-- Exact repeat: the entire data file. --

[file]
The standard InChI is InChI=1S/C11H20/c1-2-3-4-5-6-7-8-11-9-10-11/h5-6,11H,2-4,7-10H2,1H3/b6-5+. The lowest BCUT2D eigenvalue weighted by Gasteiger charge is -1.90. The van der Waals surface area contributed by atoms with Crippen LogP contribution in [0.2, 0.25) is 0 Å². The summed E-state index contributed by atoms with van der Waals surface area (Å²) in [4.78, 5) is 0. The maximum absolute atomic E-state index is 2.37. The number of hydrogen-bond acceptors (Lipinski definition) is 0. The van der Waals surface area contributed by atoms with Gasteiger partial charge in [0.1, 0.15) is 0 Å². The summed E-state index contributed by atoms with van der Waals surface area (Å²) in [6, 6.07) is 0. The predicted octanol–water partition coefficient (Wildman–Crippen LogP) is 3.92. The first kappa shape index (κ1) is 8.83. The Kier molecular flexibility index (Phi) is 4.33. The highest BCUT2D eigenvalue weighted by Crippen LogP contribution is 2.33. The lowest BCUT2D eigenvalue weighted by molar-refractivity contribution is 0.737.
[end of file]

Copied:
The standard InChI is InChI=1S/C11H20/c1-2-3-4-5-6-7-8-11-9-10-11/h5-6,11H,2-4,7-10H2,1H3/b6-5+. The lowest BCUT2D eigenvalue weighted by Gasteiger charge is -1.90. The van der Waals surface area contributed by atoms with Crippen LogP contribution in [0.2, 0.25) is 0 Å². The summed E-state index contributed by atoms with van der Waals surface area (Å²) in [4.78, 5) is 0. The maximum absolute atomic E-state index is 2.37. The number of hydrogen-bond acceptors (Lipinski definition) is 0. The van der Waals surface area contributed by atoms with Gasteiger partial charge in [0.1, 0.15) is 0 Å². The summed E-state index contributed by atoms with van der Waals surface area (Å²) in [6, 6.07) is 0. The predicted octanol–water partition coefficient (Wildman–Crippen LogP) is 3.92. The first kappa shape index (κ1) is 8.83. The Kier molecular flexibility index (Phi) is 4.33. The highest BCUT2D eigenvalue weighted by Crippen LogP contribution is 2.33. The lowest BCUT2D eigenvalue weighted by molar-refractivity contribution is 0.737.